BERLIN • German Chancellor Angela Merkel's Bavarian ally yesterday said it supported her candidacy in a coming general election, despite her rejection of its demand to cap the number of refugees that the country takes in each year.
"We enter the election campaign together," Mr Horst Seehofer, head of the Christian Social Union (CSU), told reporters, after a two-day summit with Dr Merkel.
The Chancellor, standing by his side, said both the CSU and her Christian Democrats (CDU) agreed that the influx of more than one million migrants in 2015-2016 should not occur again.
By winning her Bavarian ally's endorsement to run for a fourth term, Dr Merkel has removed a potential source of conflict within her bloc ahead of Germany's election on Sept 24. Uniting behind Dr Merkel as a joint candidate is needed for the Chancellor's CDU-led bloc to run a nationwide campaign as she seeks to extend her more than 11 years in office.
The endorsement comes as support for the centre-left Social Democrats (SPD), Germany's second- biggest party, surges, with a poll last week suggesting it has narrowed its poll gap to the smallest in almost five years.
Though the CSU and CDU - sister parties - usually campaign together in national elections, their unity had been in doubt after Mr Seehofer split with Dr Merkel over her refugee policy.
The CSU is demanding an annual limit on migration, which Dr Merkel has rejected on humanitarian and legal grounds.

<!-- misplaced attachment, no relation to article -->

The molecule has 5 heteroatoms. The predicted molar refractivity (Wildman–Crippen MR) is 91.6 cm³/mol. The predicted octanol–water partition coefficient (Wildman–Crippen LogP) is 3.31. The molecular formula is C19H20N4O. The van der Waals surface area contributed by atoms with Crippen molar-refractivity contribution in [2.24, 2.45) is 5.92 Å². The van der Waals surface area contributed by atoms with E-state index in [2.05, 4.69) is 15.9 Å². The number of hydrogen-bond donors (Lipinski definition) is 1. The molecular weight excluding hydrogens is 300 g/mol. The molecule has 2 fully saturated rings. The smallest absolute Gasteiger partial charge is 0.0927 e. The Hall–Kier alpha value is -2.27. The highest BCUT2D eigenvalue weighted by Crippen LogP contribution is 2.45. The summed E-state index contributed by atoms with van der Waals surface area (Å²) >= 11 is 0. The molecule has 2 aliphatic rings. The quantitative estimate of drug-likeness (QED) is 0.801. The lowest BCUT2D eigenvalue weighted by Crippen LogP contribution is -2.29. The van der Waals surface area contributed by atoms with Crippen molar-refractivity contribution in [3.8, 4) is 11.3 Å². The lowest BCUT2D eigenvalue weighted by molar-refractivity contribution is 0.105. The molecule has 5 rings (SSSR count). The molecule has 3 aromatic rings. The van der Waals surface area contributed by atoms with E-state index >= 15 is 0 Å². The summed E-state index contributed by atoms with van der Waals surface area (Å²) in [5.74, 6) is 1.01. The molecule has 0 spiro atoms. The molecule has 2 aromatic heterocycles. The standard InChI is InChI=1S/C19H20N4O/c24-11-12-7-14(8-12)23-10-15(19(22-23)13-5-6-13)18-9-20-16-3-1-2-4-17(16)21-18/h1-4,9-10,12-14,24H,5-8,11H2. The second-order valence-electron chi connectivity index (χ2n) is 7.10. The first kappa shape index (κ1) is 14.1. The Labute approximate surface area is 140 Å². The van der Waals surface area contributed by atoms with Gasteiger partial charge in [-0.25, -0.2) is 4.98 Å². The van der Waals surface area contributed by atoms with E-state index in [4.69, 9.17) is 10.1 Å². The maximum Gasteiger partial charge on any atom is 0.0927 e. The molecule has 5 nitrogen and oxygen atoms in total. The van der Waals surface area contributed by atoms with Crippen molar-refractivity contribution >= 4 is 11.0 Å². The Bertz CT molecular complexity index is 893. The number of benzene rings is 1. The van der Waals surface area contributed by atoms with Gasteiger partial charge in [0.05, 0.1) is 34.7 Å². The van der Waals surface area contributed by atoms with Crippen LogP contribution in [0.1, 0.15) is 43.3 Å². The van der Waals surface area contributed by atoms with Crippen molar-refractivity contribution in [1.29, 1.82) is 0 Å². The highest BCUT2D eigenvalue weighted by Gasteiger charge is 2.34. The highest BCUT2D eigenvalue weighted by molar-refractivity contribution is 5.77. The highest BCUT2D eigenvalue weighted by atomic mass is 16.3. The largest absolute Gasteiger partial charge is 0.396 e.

More than a million people, including hundreds of thousands from war-torn Syria, have arrived in Germany since the Chancellor opened the country's doors to those fleeing conflict and persecution in 2015.
Although the number of arrivals has slowed significantly in recent months, the influx has deeply divided Germans and fuelled a surge in support for the right-wing, anti-immigrant Alternative for Germany party (AfD).
Fresh from a European Union summit overshadowed by the defiant stance of the new US administration under President Donald Trump towards Europe, Dr Merkel, 62, faces stiff domestic competition.
A poll by Insa for Bild newspaper released yesterday said the SPD would beat Dr Merkel's conservatives if an election were held today, showing that the centre-left party was still building on its positive momentum after electing former European Parliament president Martin Schulz as leader.
The SPD, Dr Merkel's junior coalition partner, has been trailing the conservatives for years in opinion polls and last won an election under Mr Gerhard Schroeder in 2002. The Insa poll put the SPD on 31 per cent, and the conservatives on 30 per cent. The populist AfD was projected third with 12 per cent, followed by the hard-left Die Linke on 10 per cent.
REUTERS, BLOOMBERG, AGENCE FRANCE-PRESSE